Struggling Liverpool office workers are overworked and underpaid

Research from CV-Library, one of the UK’s biggest job sites, reveals 75.2% of office workers in the city are working more hours than they’re contracted to and struggle to make ends meet. Tony McDonough reports

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Liverpool office workers are overworked and underpaid, CV-Library says

 

Office workers in Liverpool are missing out on almost £1,600 extra a year in lost wages by working hours of unpaid overtime, a new study reveals.

Research from CV-Library, one of the UK’s biggest job sites, reveals 75.2% of office workers in the city are working more hours than they’re contracted to with 72.2% struggling to make ends meet at the end of each month.

The study surveyed 1,200 white collar workers across the UK, including Liverpool, and found that almost a third (31.1%) work 1-3 hours extra per week, amounting to 96 hours per year.

Based on the average Liverpool salary of £34,491 a year, or £16.58 an hour, it means people in the city are missing out on £1,591.68 unpaid overtime every year. In addition to this, 15.6% work more than 15 hours extra per week, totalling a staggering £11,937.60 unpaid overtime.

No reward

Although Liverpudlians may be putting in extra hours in the hopes of impressing their boss and securing a pay rise, it appears that employers are failing to pick up on their efforts. Nearly three-quarters (71.4%) of the city’s white collar workers believe they’re underpaid with the survey also revealing:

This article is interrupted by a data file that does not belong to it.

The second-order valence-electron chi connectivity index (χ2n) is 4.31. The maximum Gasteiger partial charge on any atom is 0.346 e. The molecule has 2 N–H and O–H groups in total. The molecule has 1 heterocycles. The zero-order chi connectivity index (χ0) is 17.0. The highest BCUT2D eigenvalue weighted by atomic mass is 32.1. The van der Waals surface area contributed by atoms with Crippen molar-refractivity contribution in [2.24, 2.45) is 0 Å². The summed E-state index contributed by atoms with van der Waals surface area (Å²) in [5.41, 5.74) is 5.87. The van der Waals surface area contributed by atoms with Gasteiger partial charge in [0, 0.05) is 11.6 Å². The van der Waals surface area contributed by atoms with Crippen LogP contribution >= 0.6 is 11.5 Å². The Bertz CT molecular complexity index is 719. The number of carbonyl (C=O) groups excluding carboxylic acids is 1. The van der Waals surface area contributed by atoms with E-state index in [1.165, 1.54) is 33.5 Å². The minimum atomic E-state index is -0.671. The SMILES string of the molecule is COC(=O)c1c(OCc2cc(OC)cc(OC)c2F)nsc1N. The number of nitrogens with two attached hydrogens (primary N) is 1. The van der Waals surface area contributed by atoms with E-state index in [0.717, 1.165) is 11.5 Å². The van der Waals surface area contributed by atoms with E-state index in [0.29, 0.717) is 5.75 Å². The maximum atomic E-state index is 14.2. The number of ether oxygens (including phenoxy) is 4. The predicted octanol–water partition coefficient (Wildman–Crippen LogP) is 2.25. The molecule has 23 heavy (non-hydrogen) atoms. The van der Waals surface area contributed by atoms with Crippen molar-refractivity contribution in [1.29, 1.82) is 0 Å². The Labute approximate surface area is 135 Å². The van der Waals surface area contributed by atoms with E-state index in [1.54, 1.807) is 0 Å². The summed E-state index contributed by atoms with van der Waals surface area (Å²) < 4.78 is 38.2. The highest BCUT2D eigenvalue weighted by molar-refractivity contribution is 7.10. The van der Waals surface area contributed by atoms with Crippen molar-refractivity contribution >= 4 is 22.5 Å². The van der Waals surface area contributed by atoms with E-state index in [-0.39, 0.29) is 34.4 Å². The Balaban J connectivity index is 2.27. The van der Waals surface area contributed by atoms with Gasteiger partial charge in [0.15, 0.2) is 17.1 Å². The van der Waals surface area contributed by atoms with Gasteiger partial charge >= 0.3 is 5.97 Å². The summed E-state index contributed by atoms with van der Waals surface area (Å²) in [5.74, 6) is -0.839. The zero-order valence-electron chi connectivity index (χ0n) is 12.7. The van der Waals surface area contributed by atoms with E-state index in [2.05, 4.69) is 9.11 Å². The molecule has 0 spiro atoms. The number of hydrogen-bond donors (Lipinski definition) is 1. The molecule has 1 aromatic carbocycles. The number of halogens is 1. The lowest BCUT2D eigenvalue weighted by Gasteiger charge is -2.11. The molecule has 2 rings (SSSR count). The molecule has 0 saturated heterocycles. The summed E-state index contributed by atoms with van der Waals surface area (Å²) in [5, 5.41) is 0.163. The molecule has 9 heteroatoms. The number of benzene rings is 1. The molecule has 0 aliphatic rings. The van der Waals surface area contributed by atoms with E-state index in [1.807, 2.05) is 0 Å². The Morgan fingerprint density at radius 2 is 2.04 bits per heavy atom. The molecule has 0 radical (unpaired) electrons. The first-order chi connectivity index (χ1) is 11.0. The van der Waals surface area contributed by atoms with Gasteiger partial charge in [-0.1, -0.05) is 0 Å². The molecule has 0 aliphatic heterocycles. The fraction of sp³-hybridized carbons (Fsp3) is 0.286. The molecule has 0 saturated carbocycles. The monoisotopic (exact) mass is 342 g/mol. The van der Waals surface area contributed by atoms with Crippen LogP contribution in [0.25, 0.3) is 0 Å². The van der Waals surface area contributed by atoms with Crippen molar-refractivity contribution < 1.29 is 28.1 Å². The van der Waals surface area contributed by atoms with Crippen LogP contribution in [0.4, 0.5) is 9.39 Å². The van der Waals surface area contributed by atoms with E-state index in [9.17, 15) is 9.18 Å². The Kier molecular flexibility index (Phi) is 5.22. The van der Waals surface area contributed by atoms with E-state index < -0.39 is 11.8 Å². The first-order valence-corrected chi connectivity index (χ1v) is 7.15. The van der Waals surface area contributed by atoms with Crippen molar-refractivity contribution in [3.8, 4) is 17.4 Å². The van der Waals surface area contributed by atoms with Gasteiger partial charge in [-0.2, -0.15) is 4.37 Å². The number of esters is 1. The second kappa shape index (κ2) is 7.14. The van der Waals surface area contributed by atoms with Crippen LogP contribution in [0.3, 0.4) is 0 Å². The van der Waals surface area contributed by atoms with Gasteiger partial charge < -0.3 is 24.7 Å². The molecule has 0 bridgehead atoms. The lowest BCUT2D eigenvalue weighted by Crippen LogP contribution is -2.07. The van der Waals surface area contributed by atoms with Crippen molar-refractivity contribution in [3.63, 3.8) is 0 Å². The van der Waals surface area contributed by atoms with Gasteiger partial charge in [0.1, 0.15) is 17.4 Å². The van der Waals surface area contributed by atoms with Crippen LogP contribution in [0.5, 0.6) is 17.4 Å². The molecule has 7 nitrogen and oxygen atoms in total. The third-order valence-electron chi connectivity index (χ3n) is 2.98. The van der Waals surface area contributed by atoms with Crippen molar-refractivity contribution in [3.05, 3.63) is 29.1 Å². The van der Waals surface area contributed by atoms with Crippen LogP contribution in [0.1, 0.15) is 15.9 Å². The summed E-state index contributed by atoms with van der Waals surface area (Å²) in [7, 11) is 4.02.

• 66.7% of professionals in Newcastle go into their overdraft before the end of the month. 
  • 27.3% struggle to pay off their credit card each month. 
  • 37.7% think that colleagues at a similar level earn more than them. 
  • Aside from living costs, Liverpudlians’ top three expenditures are groceries (52.7%), insurance (32.3%) and eating out (29.1%).

Productivity crisis

Lee Biggins, founder and chief executive of CV-Library said: “We’ve certainly built a reputation for ourselves in the UK for working overtime, with full-time employees working two and a half weeks more than the EU average.

“However, Britain is suffering a productivity crisis, and this could be because professionals are overworked and unmotivated. Of course, we all have stressful days which cause us to work longer than we’re contracted to.

“But if you’re continuing to go the extra mile, without your efforts being recognised, then something’s gone wrong. It’s unfair for managers to expect you to give up your valuable time without financial recognition. Know your worth and don’t settle for any less.” 

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